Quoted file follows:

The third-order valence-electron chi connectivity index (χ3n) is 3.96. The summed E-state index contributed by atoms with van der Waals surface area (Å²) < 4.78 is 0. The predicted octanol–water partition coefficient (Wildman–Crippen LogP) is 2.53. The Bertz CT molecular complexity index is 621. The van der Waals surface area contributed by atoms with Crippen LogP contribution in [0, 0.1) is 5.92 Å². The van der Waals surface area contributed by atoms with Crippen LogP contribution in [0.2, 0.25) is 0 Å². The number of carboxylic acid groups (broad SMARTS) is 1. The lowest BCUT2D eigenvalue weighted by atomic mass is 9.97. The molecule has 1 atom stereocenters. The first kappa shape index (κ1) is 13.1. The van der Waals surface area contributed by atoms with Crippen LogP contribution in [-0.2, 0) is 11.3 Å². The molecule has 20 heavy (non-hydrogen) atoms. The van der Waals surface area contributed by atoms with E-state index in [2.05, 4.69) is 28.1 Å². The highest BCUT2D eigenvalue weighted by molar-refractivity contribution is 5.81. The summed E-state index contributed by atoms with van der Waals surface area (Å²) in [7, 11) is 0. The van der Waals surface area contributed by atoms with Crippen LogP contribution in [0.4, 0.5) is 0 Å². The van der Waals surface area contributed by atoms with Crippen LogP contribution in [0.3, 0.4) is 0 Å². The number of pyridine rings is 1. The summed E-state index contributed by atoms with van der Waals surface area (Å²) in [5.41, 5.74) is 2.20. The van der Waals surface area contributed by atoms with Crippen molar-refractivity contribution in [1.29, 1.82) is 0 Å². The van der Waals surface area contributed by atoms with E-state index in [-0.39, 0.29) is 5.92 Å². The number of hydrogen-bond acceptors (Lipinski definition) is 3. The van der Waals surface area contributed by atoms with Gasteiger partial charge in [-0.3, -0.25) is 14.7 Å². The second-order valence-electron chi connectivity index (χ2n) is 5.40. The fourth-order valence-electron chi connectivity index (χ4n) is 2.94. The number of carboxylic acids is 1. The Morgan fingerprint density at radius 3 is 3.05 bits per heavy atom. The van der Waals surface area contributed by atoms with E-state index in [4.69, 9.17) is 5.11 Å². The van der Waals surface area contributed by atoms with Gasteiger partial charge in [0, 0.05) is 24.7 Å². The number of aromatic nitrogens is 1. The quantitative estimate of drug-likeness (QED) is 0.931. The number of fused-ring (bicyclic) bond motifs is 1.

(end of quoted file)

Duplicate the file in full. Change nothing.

The third-order valence-electron chi connectivity index (χ3n) is 3.96. The summed E-state index contributed by atoms with van der Waals surface area (Å²) < 4.78 is 0. The predicted octanol–water partition coefficient (Wildman–Crippen LogP) is 2.53. The Bertz CT molecular complexity index is 621. The van der Waals surface area contributed by atoms with Crippen LogP contribution in [0, 0.1) is 5.92 Å². The van der Waals surface area contributed by atoms with Crippen LogP contribution in [0.2, 0.25) is 0 Å². The number of carboxylic acid groups (broad SMARTS) is 1. The lowest BCUT2D eigenvalue weighted by atomic mass is 9.97. The molecule has 1 atom stereocenters. The first kappa shape index (κ1) is 13.1. The van der Waals surface area contributed by atoms with Crippen LogP contribution in [-0.2, 0) is 11.3 Å². The molecule has 20 heavy (non-hydrogen) atoms. The van der Waals surface area contributed by atoms with E-state index in [2.05, 4.69) is 28.1 Å². The highest BCUT2D eigenvalue weighted by molar-refractivity contribution is 5.81. The summed E-state index contributed by atoms with van der Waals surface area (Å²) in [7, 11) is 0. The van der Waals surface area contributed by atoms with Crippen LogP contribution in [0.4, 0.5) is 0 Å². The van der Waals surface area contributed by atoms with Crippen LogP contribution in [0.3, 0.4) is 0 Å². The number of pyridine rings is 1. The summed E-state index contributed by atoms with van der Waals surface area (Å²) in [5.41, 5.74) is 2.20. The van der Waals surface area contributed by atoms with Crippen molar-refractivity contribution in [1.29, 1.82) is 0 Å². The van der Waals surface area contributed by atoms with E-state index in [-0.39, 0.29) is 5.92 Å². The number of hydrogen-bond acceptors (Lipinski definition) is 3. The van der Waals surface area contributed by atoms with Gasteiger partial charge in [-0.3, -0.25) is 14.7 Å². The second-order valence-electron chi connectivity index (χ2n) is 5.40. The fourth-order valence-electron chi connectivity index (χ4n) is 2.94. The number of carboxylic acids is 1. The Morgan fingerprint density at radius 3 is 3.05 bits per heavy atom. The van der Waals surface area contributed by atoms with E-state index in [4.69, 9.17) is 5.11 Å². The van der Waals surface area contributed by atoms with Gasteiger partial charge in [0, 0.05) is 24.7 Å². The number of aromatic nitrogens is 1. The quantitative estimate of drug-likeness (QED) is 0.931. The number of fused-ring (bicyclic) bond motifs is 1.